of rules that have been established that are impossible to meet without doing severe damage to the economy. we're not going to put ourselves in a position where, in order to pay for the spending we have already incurred, where the two options are we were way to either profoundly hurt the economy, hurt seniors, hurt kids trying to go to college or we will blow up the economy. we will not do that. not whatever congress does. they will have to send me something that is sensible. we should not be doing this in a one-three month time when. why should we do that? where the united states of america. we cannot manage our affairs in such a way that we pay our bills and provide certainty in terms of how we pay our bills? look. i do not think anyone would consider my position on reasonable. major, i am happy to have a conversation about how we reduce our deficits. i'm not going to have a monthly or every three months conversation about whether or not we pay our bills. that in and of itself does severe damage. even the threat of default hurts our economy. it hurts our economy as we speak. if we want t
. it was hope. it was change. as this president begins the second term, still a sluggish economy, a polarized political environment, what is the number one challenge as he prepares to address the american people tomorrow? >> well, i still think it is about the hope of the american people, and it is still historic, the second inauguration of this president. but at the same time, obviously, it's going to be working with congress to get the economy moving, moving forward in terms of the big initiatives that the president considers to be so important with regard to immigration reform, implementation of health care reform and making sure that everybody has an opportunity, has a shot at the american dream. >> you mentioned health care reform. you know, republicans would say he did that first last time. he got in our face. that ruined the environment. i know each side blames the other side. i don't want to revisit history, but as the president picks his order this time, republicans have, for example, shown a willingness to work on immigration. should he do immigration before gun control, try to coop
on the gun control laws they haven't been busy working on the economy. they have also been busy demonizing their opponent. take a listen to president obama and his tone today at the press conference on gun control. >> this will be difficult. they will warn of ta tyrannical all-assault on liberty. not because it's true but they want to gin up fear for higher ratings or revenue for themselves. make sure nothing changes whatsoever. >> andrea: all right. so that was a little tasteless at a press conference like that. the economy is hurting. i want to read a couple of headlines on the economy to give you pause while the fun debate is going on. one, ranks of working poor is increasing. workers are raiding the funds to pay the bills. thaw may downgrade the united states. greg, does he not want to deal with this? >> greg: this is a real issue. this speaks to two different cultures in the united states. it's a prescription of xanax. you can have your gun, protection and security. lefties like john stewart paint gun owners as paranoid, the same time on sunday that bob schieffer likens obama's battle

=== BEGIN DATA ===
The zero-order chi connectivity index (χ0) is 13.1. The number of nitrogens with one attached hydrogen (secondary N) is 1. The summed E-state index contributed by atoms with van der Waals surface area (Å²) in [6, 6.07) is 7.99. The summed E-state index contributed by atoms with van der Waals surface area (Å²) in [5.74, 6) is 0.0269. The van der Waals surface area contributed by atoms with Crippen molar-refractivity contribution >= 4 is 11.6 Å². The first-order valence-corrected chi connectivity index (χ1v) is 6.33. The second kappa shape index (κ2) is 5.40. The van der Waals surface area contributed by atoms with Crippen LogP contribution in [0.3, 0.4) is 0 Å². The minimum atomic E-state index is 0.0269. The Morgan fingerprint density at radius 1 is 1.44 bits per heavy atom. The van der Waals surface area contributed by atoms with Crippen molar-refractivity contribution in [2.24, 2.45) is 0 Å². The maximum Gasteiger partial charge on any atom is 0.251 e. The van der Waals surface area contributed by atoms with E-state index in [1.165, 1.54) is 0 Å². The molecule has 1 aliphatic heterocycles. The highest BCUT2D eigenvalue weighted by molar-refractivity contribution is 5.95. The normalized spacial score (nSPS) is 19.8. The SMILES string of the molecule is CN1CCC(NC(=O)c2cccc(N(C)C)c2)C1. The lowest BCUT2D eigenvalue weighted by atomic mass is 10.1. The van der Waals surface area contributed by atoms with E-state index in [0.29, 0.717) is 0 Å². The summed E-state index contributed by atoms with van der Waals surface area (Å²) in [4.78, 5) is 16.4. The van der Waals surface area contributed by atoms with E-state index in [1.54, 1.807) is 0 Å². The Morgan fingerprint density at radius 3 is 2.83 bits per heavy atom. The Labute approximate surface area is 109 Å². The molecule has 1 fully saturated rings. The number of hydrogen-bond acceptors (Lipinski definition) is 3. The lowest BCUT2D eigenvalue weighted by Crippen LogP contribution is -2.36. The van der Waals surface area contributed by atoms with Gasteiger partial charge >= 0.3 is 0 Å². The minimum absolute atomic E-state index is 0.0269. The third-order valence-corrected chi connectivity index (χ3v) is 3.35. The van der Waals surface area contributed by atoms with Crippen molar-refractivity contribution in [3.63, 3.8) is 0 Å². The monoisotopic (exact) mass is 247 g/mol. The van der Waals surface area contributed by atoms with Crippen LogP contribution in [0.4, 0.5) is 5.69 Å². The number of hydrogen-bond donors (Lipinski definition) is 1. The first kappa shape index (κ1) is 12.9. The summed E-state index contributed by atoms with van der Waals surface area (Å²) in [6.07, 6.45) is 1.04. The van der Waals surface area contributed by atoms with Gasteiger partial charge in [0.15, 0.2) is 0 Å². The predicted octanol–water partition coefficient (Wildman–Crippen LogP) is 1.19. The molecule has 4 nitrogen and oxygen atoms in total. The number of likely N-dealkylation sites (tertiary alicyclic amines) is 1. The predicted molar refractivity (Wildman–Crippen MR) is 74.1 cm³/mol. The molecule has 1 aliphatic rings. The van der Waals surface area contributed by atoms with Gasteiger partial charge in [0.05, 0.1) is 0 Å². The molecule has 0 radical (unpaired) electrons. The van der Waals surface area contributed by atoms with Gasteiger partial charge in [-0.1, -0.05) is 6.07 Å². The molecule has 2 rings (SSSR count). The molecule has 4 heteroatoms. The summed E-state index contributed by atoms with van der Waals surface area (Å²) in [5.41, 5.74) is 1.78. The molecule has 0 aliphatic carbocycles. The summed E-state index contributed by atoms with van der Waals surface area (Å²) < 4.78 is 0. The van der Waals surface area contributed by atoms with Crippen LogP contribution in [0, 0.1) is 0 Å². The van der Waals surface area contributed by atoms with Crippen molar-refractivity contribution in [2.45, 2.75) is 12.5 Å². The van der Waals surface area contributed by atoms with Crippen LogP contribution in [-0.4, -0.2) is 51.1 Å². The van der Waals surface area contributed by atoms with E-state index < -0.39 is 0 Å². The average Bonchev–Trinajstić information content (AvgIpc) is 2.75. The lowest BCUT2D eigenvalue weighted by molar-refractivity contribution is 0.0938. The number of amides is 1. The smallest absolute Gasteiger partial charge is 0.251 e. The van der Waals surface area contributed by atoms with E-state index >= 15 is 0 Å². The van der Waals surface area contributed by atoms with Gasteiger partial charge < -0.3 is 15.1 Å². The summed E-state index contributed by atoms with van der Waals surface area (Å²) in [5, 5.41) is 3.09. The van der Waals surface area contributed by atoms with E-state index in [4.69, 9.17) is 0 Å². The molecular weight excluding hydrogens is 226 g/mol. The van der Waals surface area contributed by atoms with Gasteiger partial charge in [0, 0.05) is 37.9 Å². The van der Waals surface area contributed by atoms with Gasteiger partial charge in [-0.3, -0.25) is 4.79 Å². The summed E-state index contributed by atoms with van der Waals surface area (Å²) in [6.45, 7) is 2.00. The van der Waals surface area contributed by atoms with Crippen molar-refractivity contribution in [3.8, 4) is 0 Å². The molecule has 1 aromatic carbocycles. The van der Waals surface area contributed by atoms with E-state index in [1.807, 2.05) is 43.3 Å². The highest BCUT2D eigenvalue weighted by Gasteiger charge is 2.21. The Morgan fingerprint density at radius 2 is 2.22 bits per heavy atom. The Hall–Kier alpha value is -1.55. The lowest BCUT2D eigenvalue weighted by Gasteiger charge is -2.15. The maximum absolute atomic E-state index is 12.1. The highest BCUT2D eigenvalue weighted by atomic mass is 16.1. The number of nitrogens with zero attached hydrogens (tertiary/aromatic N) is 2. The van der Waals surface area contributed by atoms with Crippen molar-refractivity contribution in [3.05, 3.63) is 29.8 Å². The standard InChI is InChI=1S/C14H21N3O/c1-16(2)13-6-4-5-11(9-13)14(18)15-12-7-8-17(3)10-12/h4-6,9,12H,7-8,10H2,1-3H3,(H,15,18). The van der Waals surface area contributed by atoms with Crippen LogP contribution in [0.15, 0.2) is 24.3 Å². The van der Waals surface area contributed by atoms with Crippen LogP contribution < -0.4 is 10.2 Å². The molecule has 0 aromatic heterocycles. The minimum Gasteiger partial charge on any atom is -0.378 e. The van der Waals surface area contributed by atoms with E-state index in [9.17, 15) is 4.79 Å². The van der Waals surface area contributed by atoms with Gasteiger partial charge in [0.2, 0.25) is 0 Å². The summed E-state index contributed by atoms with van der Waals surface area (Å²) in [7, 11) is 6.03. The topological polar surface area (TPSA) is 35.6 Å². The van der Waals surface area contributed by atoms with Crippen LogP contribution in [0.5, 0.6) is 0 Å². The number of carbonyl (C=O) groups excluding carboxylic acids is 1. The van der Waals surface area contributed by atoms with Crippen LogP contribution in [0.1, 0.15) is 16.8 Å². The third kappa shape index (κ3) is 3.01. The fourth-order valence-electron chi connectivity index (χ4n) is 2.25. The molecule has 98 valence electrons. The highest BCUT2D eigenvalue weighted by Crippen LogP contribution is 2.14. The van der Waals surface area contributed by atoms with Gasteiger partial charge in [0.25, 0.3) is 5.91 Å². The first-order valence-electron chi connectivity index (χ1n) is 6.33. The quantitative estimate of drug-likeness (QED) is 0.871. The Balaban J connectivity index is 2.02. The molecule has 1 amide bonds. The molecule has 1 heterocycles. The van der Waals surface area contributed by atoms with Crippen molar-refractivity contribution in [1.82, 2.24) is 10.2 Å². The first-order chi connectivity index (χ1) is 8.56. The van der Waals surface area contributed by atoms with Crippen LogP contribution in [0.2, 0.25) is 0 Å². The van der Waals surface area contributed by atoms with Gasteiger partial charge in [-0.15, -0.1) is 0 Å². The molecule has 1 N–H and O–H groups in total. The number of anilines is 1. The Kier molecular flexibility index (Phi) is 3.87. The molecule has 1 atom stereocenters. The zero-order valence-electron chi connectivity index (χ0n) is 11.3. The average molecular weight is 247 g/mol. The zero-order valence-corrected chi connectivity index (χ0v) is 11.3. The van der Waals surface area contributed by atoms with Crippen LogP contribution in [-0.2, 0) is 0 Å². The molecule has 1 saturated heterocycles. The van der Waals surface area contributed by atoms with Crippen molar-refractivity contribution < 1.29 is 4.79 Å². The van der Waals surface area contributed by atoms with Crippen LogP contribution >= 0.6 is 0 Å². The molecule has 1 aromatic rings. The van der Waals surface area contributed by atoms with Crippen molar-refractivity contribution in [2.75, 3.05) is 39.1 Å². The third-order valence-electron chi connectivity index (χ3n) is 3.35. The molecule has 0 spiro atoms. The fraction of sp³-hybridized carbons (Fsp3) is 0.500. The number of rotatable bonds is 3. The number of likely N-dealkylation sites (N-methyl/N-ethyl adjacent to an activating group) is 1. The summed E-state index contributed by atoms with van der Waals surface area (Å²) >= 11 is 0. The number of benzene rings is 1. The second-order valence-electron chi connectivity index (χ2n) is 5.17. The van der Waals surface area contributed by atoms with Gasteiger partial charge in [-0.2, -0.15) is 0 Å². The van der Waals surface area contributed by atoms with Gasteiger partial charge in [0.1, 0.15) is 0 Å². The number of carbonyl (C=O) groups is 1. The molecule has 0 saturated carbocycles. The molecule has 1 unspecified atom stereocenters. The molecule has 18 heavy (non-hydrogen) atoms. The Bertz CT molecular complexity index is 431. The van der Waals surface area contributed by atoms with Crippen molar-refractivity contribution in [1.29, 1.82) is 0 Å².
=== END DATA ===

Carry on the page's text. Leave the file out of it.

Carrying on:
such a strong economy, how can science correct this issue? because without cracking this issue i think having an illiterate society, a scientific illiterate society that affects the market demand for the science to come about. my friends who are not that scientifically aware, they just want a faster phone and want more pictures on facebook and they want a faster internet connection. what they don't want is a unified theory of physics. they don't want more nasa funding or anything about life. how this -- can science alone fix this problem or is it a bigger problem to society itself? >> huge issue. >> science can't fix big problems like that. they can help but i think the best thing scientists can do is make it more interesting in grades before imagination and creativity have crashed. largely -- 90% of the people educated -- that's what i never took a course in english at the university because i feared the deadening effect of the conventional view of literature. i'm glad i did it. i took the examination. >> it worked out pretty well for you. >> exactly. i'm how to write and i have my own idea
's stories. the big one, china aes economy rebounding in the final quarter of to 12. growth to 7.9%, up from 7.4% the appreciate quarter. economists do caution, though, that a chinese recovery is likely to be gradual and weak to drive a global rebound without improvement in the u.s. and europe. also, the fate of dozens of hostages in algeria is still unknown. the algerian military stormed a gas field where the workers were being held. six people if not more are believed to have been killed. >>> a team of experts from boeing and the aviation experts are arriving in japan today. today the japan transportation safety board released a picture of the battery. they said the battery was blackened and carbonized, had a bulge in the middle and weighed 11 pounds less than normal. >>> and the interview everybody is talking about, i stayed up late to watch it, lance armstrong telling oprah that he cheated. >> in all seven of your tour de france victories, did you ever take banned substances or blood dope? >> yes. i view the situation as one big lie that i've repeated a lot of times. i'll spend the rest